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Jordan Gill Split Jerk

Want an exercise that ticks all the boxes? You should try the split jerk!

Although traditionally used in Olympic weightlifting, the split jerk can be massively rewarding for athletes, especially boxers.

This exercise requires strength, speed, co-ordination and stability. These are physical qualities every boxer should strive for.

This article will look at the benefits, and tell you how to perform this fantastic exercise.

Increase the snap in your punch

The main transfer from the split jerk to a forceful punch is that it helps build shoulder, core and leg strength, as well as developing ‘effective mass’. Both a punch and a split jerk elicits a double activation pattern, this requires a quick whole body tension at impact.

This means that the split jerk can improve the ‘snap’ at the end of a punch.

Read our article on increasing the snap in your punch

Ryszard vs Scarf

Jump Higher

The split jerk can also develop vertical impulse, which helps improve jump height. Our studies suggest that the higher a boxer can jump, the harder they can punch. This suggests that lower body strength and speed plays an important role when delivering hard punches.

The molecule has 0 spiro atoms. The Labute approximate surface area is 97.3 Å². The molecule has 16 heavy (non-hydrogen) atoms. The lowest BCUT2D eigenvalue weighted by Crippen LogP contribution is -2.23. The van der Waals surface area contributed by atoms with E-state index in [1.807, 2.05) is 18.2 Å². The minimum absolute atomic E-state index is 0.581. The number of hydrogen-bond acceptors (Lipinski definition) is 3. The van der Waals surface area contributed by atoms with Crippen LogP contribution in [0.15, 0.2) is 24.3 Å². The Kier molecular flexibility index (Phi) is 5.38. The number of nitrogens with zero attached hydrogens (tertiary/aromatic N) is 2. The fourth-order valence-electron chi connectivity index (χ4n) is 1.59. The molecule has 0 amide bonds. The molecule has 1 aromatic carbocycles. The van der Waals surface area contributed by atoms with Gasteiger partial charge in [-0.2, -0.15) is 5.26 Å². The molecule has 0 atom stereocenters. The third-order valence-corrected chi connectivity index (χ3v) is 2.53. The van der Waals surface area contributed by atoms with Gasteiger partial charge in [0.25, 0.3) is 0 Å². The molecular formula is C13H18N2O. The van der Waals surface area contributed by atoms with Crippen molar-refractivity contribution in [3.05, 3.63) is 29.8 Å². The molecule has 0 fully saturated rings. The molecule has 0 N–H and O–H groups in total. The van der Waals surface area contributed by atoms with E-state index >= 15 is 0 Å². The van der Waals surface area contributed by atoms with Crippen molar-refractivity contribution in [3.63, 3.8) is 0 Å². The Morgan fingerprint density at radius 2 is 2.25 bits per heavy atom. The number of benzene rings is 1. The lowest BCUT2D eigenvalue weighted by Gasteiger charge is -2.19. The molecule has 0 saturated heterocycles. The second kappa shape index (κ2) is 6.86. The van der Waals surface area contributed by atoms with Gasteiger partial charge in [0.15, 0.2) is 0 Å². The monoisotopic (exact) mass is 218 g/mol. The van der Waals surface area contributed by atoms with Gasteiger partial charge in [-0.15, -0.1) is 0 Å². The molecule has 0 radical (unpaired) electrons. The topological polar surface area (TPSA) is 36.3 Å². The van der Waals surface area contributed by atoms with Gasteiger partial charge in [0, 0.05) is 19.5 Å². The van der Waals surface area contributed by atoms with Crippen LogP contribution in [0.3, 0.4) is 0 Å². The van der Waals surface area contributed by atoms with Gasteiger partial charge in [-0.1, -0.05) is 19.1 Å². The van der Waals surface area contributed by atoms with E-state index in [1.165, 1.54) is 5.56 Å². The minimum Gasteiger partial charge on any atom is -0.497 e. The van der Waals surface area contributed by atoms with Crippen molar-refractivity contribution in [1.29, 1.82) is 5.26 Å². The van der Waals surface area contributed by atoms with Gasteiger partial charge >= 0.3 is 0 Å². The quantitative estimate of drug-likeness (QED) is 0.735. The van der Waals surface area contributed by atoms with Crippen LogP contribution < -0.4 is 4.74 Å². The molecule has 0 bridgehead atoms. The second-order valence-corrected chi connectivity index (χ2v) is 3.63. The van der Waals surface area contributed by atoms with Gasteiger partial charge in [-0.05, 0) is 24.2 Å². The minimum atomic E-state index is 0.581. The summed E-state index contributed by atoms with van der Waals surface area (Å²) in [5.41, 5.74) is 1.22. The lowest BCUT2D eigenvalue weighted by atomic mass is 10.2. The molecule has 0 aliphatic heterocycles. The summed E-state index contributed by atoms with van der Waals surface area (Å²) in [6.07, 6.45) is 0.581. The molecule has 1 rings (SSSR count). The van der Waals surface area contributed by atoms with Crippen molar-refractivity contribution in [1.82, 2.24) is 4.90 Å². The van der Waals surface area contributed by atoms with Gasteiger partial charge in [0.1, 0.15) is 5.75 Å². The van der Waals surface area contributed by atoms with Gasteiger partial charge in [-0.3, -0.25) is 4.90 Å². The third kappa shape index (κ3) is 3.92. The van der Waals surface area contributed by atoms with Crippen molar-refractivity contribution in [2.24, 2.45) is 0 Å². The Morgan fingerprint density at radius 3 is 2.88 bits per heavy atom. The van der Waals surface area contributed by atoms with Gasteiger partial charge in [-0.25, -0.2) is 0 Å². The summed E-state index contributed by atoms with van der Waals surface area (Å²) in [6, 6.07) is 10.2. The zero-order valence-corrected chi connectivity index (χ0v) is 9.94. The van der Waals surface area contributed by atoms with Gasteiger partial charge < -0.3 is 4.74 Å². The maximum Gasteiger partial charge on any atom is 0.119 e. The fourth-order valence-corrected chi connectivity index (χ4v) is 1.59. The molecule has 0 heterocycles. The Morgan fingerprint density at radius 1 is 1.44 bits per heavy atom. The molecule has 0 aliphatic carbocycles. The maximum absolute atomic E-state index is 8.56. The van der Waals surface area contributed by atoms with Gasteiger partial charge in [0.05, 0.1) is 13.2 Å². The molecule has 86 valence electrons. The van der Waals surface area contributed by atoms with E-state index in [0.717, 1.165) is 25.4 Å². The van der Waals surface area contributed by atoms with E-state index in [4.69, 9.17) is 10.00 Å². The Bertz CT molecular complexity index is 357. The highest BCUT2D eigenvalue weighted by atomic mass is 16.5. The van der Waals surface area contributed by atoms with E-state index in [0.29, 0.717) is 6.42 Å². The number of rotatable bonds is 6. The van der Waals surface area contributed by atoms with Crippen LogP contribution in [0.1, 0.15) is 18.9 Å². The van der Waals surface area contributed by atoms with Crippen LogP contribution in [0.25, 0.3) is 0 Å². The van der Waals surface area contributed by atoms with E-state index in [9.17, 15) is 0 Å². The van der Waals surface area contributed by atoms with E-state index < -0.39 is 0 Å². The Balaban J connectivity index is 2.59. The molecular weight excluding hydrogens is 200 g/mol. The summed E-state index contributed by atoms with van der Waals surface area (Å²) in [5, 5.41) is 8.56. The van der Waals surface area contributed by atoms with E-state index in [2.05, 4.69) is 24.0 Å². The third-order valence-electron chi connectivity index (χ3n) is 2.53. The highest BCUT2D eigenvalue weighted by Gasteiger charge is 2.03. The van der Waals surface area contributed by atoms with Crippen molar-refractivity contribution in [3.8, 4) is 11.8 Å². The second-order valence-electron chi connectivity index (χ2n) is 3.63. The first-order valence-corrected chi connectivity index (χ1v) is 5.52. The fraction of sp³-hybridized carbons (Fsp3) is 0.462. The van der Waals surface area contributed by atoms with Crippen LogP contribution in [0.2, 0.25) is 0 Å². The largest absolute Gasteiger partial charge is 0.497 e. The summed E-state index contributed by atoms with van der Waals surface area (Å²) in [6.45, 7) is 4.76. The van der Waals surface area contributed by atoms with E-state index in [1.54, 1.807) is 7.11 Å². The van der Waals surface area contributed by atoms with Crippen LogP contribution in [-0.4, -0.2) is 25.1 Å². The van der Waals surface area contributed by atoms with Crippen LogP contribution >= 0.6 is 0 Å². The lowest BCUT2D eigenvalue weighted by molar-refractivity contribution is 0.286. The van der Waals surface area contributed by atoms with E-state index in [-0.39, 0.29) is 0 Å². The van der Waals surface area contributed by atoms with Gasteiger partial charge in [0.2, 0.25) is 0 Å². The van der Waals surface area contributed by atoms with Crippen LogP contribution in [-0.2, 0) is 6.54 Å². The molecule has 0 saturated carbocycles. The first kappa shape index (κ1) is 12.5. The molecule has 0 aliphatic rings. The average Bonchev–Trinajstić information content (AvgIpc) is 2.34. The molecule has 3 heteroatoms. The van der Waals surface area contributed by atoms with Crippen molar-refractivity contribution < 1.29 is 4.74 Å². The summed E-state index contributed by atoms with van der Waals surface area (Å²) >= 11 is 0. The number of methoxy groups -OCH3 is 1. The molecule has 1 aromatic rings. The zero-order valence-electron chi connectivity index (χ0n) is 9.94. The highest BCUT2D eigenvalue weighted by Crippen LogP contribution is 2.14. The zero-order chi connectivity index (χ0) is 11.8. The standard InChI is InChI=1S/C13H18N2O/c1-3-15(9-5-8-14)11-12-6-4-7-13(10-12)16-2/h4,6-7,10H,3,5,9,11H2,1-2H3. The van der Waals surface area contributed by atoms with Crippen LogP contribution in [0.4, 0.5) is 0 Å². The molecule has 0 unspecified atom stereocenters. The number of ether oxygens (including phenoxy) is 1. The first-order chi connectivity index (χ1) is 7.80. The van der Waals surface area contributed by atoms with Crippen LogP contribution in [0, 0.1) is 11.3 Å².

Control Force

Split Jerk is a unique exercise as it requires such a fast action, however you need to become still very quickly to control the bar in the overhead position. This can improve the ability to decelerate!

Although we put an emphasis on being fast and explosive, we also need to know how to slow down. Being able to decelerate effectively will help us flow in the ring, improving our footwork and how we transfer force in a punch.

It takes time to master

At the moment, we only have a handful of boxers that are competent at strength and conditioning as the split jerk is a difficult move. You need good overhead and hip flexor mobility, core stability and strength to perform this complex exercise,

But master the split jerk and reap the rewards.

Start off with exercises such as lunge to press, dumbells and kettlebell split jerks before moving on to the bar.

Start Position

  • Rack the bar at the front of your shoulders, rotating arms and elbows up just wider than shoulder width apart.
  • Feet hip-width apart, with the centre of pressure through the mid-foot.


  • Quick and short dip of the knees and hips. Knees bend tracking the toes, but not passing them.
  • Centre of pressure through the mid-foot to heel.
  • Maintain an upright torso position, keeping your elbows up.


  • Drive through the floor, extend the hips and get tall.
  • Your body should push the bar high, allowing you to start rotating your arms under the bar.
  • Centre of pressure goes through the toe, then start to split your legs.


  • Lock out your arms, catching the bar overhead.
  • Split foot position into a half-lunge, both knees slightly bent with the weight distributed between the heel of the front foot and the toes of the back foot.
  • Keep chest down and core tense to avoid hyper-extension of the lower-back.

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